Top 10 Kansas City Chiefs draft busts of all time

CHICAGO, IL - OCTOBER 31: Pro Football Hall of Fame member Gale Sayers is honored at halftime during the game between the Minnesota Vikings and the Chicago Bears at Soldier Field on October 31, 2016 in Chicago, Illinois. (Photo by Stacy Revere/Getty Images)
CHICAGO, IL - OCTOBER 31: Pro Football Hall of Fame member Gale Sayers is honored at halftime during the game between the Minnesota Vikings and the Chicago Bears at Soldier Field on October 31, 2016 in Chicago, Illinois. (Photo by Stacy Revere/Getty Images) /
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Draft Busts,
Draft Busts, /

Eric Fisher

The Chiefs selected offensive tackle Eric Fisher out of Central Michigan with the first pick overall in the 2013 NFL Draft. It was only the second time in the history of the Chiefs’ franchise that they had the first overall pick. For comparison, the other occurrence was in 1963 when the Chiefs selected defensive tackle Junious “Buck” Buchanan with the first overall pick. Buchanan went on to have a storied NFL career and was inducted into the Pro Football Hall of Fame in 1990.

Fisher was an athletic standout at offensive tackle at Central Michigan. What’s more, Central Michigan has a pretty notable history of producing some great NFL players. While it is a mid-major program, and thus the level of competition is slightly lower, Fisher looked like the next on that list with potential for a great NFL career.

Adding to his college production and athleticism on tape was a stellar performance at the NFL Combine. At 6’7″ and 306 pounds Fisher ran a 5.05 second forty-yard dash, cranked out 27 reps on the bench press, ran a 7.59 second three-cone drill, and ran a 4.22 second 20-yard shuttle. These were all great numbers, and most assumed with NFL coaching Fisher was a great prospect.

To be fair to Fisher, part of the reason he went first overall was due to the fact that the 2013 NFL Draft was a little weaker in the first round than your typical draft. There weren’t any clear cut franchise quarterbacks available, with only EJ Manuel going in the first round. Unfortunately, Manuel didn’t have a great career and never lived up to his status as a first round pick.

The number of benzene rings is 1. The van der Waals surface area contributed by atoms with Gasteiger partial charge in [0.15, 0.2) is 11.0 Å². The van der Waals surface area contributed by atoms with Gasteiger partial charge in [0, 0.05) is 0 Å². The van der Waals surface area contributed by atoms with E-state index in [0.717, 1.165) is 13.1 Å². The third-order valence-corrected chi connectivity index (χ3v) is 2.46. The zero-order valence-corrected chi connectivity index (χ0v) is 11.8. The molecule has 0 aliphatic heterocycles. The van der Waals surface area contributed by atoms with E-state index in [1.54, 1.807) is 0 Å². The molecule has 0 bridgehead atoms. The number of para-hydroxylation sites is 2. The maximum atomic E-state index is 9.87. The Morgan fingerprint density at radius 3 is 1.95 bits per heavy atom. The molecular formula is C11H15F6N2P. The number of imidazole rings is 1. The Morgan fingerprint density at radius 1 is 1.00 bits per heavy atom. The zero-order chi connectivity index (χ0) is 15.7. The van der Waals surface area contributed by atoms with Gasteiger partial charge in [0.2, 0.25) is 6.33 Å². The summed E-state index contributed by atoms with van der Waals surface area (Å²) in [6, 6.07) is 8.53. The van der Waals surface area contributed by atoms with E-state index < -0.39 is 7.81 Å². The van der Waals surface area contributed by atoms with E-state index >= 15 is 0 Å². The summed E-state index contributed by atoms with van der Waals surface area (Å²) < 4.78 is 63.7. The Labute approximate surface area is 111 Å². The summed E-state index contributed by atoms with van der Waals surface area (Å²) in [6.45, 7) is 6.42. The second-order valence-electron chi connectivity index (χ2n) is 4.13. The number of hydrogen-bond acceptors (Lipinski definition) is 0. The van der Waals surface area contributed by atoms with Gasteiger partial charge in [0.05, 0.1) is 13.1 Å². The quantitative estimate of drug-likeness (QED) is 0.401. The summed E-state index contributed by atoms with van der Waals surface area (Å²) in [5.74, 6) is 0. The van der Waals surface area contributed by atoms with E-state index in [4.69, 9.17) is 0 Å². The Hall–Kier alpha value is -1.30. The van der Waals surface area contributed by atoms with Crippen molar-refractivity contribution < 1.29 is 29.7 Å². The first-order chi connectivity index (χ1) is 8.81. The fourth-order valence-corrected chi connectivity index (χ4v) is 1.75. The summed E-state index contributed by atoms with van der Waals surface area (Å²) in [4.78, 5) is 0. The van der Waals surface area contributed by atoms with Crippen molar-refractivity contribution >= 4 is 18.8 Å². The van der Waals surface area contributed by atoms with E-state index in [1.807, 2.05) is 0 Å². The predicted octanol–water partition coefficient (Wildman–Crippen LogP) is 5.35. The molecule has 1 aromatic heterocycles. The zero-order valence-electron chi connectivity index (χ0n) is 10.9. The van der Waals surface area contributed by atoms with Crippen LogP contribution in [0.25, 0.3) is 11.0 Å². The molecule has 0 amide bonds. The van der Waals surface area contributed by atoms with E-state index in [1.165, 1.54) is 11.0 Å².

If you look through the rest of the first rounders that year, there are a handful who have been moderately to very successful including Deandre HopkinsEzekiel Ansah, and Sheldon Richardson. However, in comparison to most, Fisher was probably still the most surefire pick at that spot.

Ultimately, the fact that Fisher made this list as an honorable mention may surprise people. He has actually had what most would think is a solid career with the Chiefs. He’s been relatively successful, in that he has stayed with the team into his second contract and started 90 of 94 games that he’s played in—a fixture on the offensive line since he entered the NFL.

So this isn’t necessarily an indictment on him as a player, athlete or person. He’s even had some pretty positive years on the left side of the Chiefs’ offensive line. In fact, according to Pro Football Focus he’s graded “Above Average” to “Good” in almost all categories throughout his career.

The problem with Eric Fisher is that he was the first pick overall in the 2013 NFL Draft. With the status of first pick overall comes a heavy set of expectations. These expectations are generally unfair, but they are expectations nonetheless. The list that usually comes to mind includes a number of All Pro nominations, Pro Bowls, and just overall incredible play.